USSI Global Service to Assist C-Band Spectrum Users Relocate

USSI Global C-band
A USSI Global field engineer performs maintenance on the satellite dish of a customer in Miami. (Image credit: USSI Global)

MELBOURNE, Fla.—USSI Global has launched a service to mitigate possible interference that may occur in the C-band as broadcasters and cable networks transition from the lower 300 MHz band to make room for 5G services.

Operators of C-band services in the 300 MHz band will be moved to what remains of the 200 MHz band by 2025. An auction for the spectrum begins in December, and the relocation of existing C-band users in the 300 MHz band will occur with deadlines in late 2021, 2023 and 2025.

The new USSI Global interference mitigation service offers a full range of project management services, including site inspection, installation and commissioning. The company also can modernize all satellite systems and infrastructure, it said.

USSI Global, which is a turnkey provider of customized network, broadcast and digital signage systems and services around the world, plans to have a dedicated team of RF and satellite engineers work on each relocation project. It will offer C-band users an option to offload network operation, monitoring and maintenance to USSI Global technicians, as well as a dedicated around-the-clock call center to respond to problems, the company said.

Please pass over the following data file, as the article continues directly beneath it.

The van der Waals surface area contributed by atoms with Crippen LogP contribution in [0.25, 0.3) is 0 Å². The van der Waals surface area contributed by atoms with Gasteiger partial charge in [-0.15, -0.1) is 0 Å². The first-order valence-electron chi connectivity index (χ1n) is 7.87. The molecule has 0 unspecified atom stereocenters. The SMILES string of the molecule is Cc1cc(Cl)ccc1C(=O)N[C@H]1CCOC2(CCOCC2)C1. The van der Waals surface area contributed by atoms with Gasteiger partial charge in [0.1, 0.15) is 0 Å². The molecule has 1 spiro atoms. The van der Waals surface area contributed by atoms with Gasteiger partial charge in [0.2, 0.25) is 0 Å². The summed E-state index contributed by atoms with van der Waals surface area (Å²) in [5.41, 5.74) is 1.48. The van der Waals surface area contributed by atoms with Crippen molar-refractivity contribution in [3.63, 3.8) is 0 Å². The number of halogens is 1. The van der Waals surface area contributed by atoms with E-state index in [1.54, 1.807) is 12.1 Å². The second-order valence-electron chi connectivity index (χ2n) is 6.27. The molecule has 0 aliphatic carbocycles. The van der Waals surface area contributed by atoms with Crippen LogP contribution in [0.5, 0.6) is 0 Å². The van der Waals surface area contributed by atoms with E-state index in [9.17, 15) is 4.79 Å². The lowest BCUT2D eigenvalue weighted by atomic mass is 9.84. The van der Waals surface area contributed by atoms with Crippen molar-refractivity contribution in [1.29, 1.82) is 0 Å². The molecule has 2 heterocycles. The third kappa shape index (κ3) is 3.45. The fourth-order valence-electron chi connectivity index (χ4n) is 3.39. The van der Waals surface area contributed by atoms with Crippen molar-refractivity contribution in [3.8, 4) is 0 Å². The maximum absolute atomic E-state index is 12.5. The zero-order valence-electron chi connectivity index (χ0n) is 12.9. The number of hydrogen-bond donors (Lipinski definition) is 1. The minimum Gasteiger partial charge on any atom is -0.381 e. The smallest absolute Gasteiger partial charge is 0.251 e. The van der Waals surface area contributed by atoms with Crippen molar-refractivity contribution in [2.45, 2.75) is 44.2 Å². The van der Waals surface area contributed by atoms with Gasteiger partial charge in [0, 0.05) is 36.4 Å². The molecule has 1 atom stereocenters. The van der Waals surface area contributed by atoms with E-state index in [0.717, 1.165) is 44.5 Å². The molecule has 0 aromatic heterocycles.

“The C-band spectrum is occupied by television and radio broadcasters, as well as cable networks, that use satellite networks for contribution and distribution,” said David S. Christiano, USSI Global CEO and president.

“Our C-band Mitigation Interference service will guide operators through complex, time-sensitive transformations and complete system upgrades that optimize their network infrastructure for the next generation. USSI Global brings together every project management and customer service element to ensure smooth transitions for our customers.”

The company will perform a full inspection of existing satellite facilities, after which its field engineers will manage all technical changes to the network infrastructure. It will update and repaint existing antennas as well as install new antennas, filters, IRDs and other components to modernized satellite networks. USSI Global will work with multiple suppliers while procuring new technology to get the best price, the company said.

USSI Global also will retune and repoint antennas to comply with frequency changes while enabling its clients to maintain uninterrupted service during the upgrade and transition, it said.

More information is available on the company’s website

Phil Kurz

Phil Kurz is a contributing editor to TV Tech. He has written about TV and video technology for more than 30 years and served as editor of three leading industry magazines. He earned a Bachelor of Journalism and a Master’s Degree in Journalism from the University of Missouri-Columbia School of Journalism.